• Note that when using your own client application, you can still take advantage of dotCMS dynamic rendering (using Containers, Templates, Velocity Code, etc.) by using the Page Layout API to render the HTML your client application will deliver to the end-user.

Clickstream Tracking

dotCMS Clickstream tracking is used to collect aggregate analytics on Page and site visits and engagement, as displayed in the Site Dashboard. Clickstream data is only processed and displayed in aggregate, and therefore does not uniquely identify or track the browsing habits or behaviors of any individual users; however in order to identify unique users, Clickstream tracking does store visitor IP addresses for a short period of time (2 days), and record the Pages that each individual IP address that accesses your site.

Since Clickstream tracking does not provide a way to identify individual users or to profile individual user behavior in any identifiable way, it does not in general pose privacy concerns. However if you do not use the Clickstream features, it is recommended that you disable Clickstream tracking to eliminate the need to identify or address this feature in your privacy review.


By default, dotCMS personalization features perform a very limited form of tracking which allows you to deliver content which is personalized for specific users of your site. There are a number of limits to this feature that strictly limit it's privacy impact, including that the information is not persisted beyond the user session, the information is tied to the user session via a non-identifying UUID (and therefore can not be used to profile or de-anonymize any individual), and the information is only available when accessed directly via code or when using the $dotcontent.pullPersonalized() Velocity viewtool method.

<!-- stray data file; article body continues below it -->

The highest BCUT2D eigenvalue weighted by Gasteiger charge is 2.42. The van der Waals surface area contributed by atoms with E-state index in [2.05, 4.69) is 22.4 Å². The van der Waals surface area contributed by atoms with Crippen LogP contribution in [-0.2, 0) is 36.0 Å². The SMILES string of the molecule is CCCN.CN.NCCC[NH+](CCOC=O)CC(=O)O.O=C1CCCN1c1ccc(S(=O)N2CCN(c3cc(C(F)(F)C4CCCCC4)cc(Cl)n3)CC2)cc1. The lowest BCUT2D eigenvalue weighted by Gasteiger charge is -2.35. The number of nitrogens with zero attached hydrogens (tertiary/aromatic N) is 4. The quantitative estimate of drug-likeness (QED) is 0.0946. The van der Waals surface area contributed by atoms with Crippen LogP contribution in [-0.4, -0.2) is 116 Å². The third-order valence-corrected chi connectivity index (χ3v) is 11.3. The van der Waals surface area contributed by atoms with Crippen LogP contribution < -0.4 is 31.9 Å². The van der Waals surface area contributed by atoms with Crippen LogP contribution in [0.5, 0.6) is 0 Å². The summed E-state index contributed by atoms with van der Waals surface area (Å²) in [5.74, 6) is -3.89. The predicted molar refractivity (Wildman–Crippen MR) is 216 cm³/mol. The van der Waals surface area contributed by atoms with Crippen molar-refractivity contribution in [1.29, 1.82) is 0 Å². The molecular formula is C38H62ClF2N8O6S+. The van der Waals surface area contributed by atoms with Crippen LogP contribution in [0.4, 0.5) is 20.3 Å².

However if you are not using dotCMS personalization features (specifically personalized content pulls), you may wish to disable tag accrual in dotCMS. Note:

  • This is not strictly necessary, as the tags accrued via personalization features:
    1. Are implemented in a way consistent with pseudonymisation (not being tied to any identifiable user), and
    2. Are not persisted longer than the user session, so present little to no risk of any privacy violation.
  • However if you are not using the personalized content pull feature, you do not need the tag accrual feature, and disabling this feature will eliminate the need to identify and account for this minimal tracking.

Login Information

dotCMS supports both back-end logins (typically for members of your organization and possibly partners) and front-end logins (for various types of site visitors, including potentially anonmymous users accessing your site using a pseudonym). It is often necessary to collect personally identifying information for users who you wish to give special access to your site, content, or services; however you should review all information required for your site registrations or logins and ensure that it is actually necessary (see Data Minimization, above) and that it is properly protected and managed in compliance with all appropriate regulations and standards.